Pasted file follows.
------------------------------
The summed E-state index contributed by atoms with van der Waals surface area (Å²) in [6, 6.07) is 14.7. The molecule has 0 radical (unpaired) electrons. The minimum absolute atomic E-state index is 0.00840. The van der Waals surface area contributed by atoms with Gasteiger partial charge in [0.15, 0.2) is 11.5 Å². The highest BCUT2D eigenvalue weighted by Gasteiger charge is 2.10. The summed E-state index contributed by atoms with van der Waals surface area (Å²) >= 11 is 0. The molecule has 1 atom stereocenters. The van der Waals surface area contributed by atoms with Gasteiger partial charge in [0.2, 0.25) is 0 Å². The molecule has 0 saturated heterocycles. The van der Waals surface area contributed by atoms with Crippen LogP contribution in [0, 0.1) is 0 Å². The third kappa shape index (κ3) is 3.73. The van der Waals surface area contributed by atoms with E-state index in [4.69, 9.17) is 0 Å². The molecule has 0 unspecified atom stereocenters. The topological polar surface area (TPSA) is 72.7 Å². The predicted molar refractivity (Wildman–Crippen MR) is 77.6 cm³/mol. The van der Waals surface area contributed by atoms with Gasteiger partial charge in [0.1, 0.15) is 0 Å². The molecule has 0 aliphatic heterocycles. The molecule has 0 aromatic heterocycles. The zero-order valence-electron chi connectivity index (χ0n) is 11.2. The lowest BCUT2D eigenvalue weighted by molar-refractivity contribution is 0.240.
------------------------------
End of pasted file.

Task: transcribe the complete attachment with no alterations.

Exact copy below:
The summed E-state index contributed by atoms with van der Waals surface area (Å²) in [6, 6.07) is 14.7. The molecule has 0 radical (unpaired) electrons. The minimum absolute atomic E-state index is 0.00840. The van der Waals surface area contributed by atoms with Gasteiger partial charge in [0.15, 0.2) is 11.5 Å². The highest BCUT2D eigenvalue weighted by Gasteiger charge is 2.10. The summed E-state index contributed by atoms with van der Waals surface area (Å²) >= 11 is 0. The molecule has 1 atom stereocenters. The van der Waals surface area contributed by atoms with Gasteiger partial charge in [0.2, 0.25) is 0 Å². The molecule has 0 saturated heterocycles. The van der Waals surface area contributed by atoms with Crippen LogP contribution in [0, 0.1) is 0 Å². The third kappa shape index (κ3) is 3.73. The van der Waals surface area contributed by atoms with E-state index in [4.69, 9.17) is 0 Å². The molecule has 0 unspecified atom stereocenters. The topological polar surface area (TPSA) is 72.7 Å². The predicted molar refractivity (Wildman–Crippen MR) is 77.6 cm³/mol. The van der Waals surface area contributed by atoms with Gasteiger partial charge in [0.1, 0.15) is 0 Å². The molecule has 0 aliphatic heterocycles. The molecule has 0 aromatic heterocycles. The zero-order valence-electron chi connectivity index (χ0n) is 11.2. The lowest BCUT2D eigenvalue weighted by molar-refractivity contribution is 0.240.